Recent behind-the-scenes rumblings indicate that DiCaprio’s Appian Way has become interested in the project after recently signing a first-look deal with Paramount. Leo’s interest in the project is not surprising, as he is a noted environmentalist who has spoken about climate change in front of the United Nations, as well as utilizing his Oscar acceptance speech to draw attention to the subject.

So if you’re a Captain Planet fan, and remember the environment-friendly superhero, and his five sidekicks (the Planeteers), there is some hope for you, after all.

Deconstructing An Indian Horror Film

No, I am not talking about Baar Baar Dekho. I am talking about the true blue, quintessential, Indian horror movie. I am talking about the Ramsays, the Bhatts, the Bipashas, and everything in between. I am talking about the sex, and the thrills, and the thrills that come with sex in such movies. But, I digress. Just like the genre.

With Raaz Reboot done (and dusted), its time to analyse, what exactly constitutes a horror film for an Indian moviegoer? Is it the mere fact that there is a ghost lurking somewhere, and we’re supposed to feel scared about it? What about something known as, I don’t know, a script?

Anyway, here I list down how exactly to make an Indian horror film. Wannabe Vikram Bhatts- take note. This is how it’s done.

At the centre of the story, needs to be a woman. Just because it is so much cooler when a woman gets possessed. Aesthetics, see? More often than not, even the ghost that is haunting is also female- a witch, or a chudail. What’s the male equivalent of a chudail I wonder?

Anyway, so a couple, married or otherwise, (depending on what era your film is based), moves to a new city, sometimes country (depending on the producer’s budget), and finds accommodation in a rather obviously haunted house. The woman usually finds this house really beautiful and coaxes the man to stay there. Just women doing women things. The man gives in, grudgingly.

Obviously, the man goes out of the house all day, to earn bread and butter. Just men doing men things. The woman sits around house all day, and waits for the man to return. It is here that a crow, or a raven, or any such conventionally creepy looking bird is introduced to the mix. The bird shows up, and the woman is scared. Obviously. It happens suddenly, that’s why.

At this juncture, she starts seeing things around the house. Objects moving of their own accord. Weird noises. Glass breaking. You know, the works. Just ghosts doing ghost things.

An ominous prediction needs to come from some inconsequential character, usually old in age. This prediction can be made either to the man or woman. We believe in gender equality, that way.

Anyway, after the initial few days, where the man and woman make love to each other seemingly on a daily basis, and in much detail, now things become tense between them. The woman says the house is haunted (women seem to believe in ghosts more easily than men) but the man doesn’t believe her. This will go on till at least half the movie, till the time, the woman is completely possessed by the spirit. When that happens, and things become obvious that she is possessed, there’s sometimes another entry. The entry of the third wheel. The character who claims to know everything, about everything, but is mysterious in his ways. Now, there are two ways to go about it- one, the woman falls for him, and he becomes her hero, two, its still her husband/boyfriend who is trying to protect her, in which case this third wheel becomes inconsequential, and must die.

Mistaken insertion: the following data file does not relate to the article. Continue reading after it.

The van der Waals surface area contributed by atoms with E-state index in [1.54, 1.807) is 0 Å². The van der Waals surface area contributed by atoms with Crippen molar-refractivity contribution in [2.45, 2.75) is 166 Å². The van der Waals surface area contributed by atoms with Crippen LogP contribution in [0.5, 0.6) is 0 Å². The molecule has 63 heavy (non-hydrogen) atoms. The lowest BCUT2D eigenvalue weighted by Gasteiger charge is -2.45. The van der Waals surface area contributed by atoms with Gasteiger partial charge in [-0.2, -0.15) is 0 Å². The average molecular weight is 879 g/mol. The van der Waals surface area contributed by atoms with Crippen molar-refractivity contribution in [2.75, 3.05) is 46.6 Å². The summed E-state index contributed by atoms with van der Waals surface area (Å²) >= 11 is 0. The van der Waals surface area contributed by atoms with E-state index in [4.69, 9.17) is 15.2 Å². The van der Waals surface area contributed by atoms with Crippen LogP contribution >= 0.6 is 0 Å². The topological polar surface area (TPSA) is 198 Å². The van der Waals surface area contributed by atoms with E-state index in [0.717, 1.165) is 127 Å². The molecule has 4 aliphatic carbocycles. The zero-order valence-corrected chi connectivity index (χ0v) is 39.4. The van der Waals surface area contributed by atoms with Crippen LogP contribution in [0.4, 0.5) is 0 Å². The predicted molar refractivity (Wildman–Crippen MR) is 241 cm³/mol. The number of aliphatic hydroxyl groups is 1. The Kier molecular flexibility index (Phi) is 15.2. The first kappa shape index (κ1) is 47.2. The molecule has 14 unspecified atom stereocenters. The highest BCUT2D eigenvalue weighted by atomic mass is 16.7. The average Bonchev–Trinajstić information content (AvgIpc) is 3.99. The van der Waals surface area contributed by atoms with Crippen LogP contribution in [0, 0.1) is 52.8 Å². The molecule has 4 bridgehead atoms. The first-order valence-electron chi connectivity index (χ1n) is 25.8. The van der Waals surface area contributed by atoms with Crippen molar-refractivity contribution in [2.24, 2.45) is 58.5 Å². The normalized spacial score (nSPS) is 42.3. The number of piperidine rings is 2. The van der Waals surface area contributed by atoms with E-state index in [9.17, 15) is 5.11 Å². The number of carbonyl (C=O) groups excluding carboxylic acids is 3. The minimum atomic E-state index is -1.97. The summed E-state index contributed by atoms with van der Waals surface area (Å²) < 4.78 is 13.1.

Also, did we mention, that this ghost knows all the demon symbols, of every possible religion. It shows signs of what it wants, talks in a digitally edited voice (thats creepy, of course, haven’t you heard Farhan Akhtar sing?), and usually doesn’t negotiate. At least two minor characters need to die. It can be the Padre, the Pandit, the Kazi, the best friend, the other best friend, the mysterious dude who was helping them- any two from the above.

Eventually, a God chant helps, and the demon is killed. Just God doing God things. The woman is saved. And all is well with the world.

Mix this film with some good music (which is actually a rehash of the same music from the previous horror film), and intersperse it with some hot love making sequences. Because nothing goes as well as sex and horror.

Voila, the script of Raaz 5 is ready. Or is it going to be Raaz Re-Reboot?

The Most Undeserving Smita Patil Awardee- Is Katrina Kaif A Victim Of Her Own Superstardom?

Okay, she is beautiful. She dances amazingly well. We’ll give her that. Oh, and she recently won the Smita Patil Memorial Award, which is conferred to actresses who have given great acting performances intheir career (at least that’s what we are told). Some would argue that she is a commercially successful star, and you can’t argue with success. But the recent failure of another one of her movies- Baar Baar Dekho, begs the question- how exactly is Katrina a superstar?

Phantom (2015) was appreciated by the critics, and managed to do some business, owing to its word of mouth publicity. But given the costs involved in the making of the film, it will still be considered a flop. Fitoor (2016) came with high expectations, but was panned by the audiences and critics alike. Her performance was especially singled out for criticism, especially since her co-star Aditya Roy Kapoor is still considered a newbie , and Fitoor was almost riding on her. Then came Baar Baar Dekho. This time too, she paired up with a relative newcomer, Siddharth Malhotra. This time too, her film sank without a trace.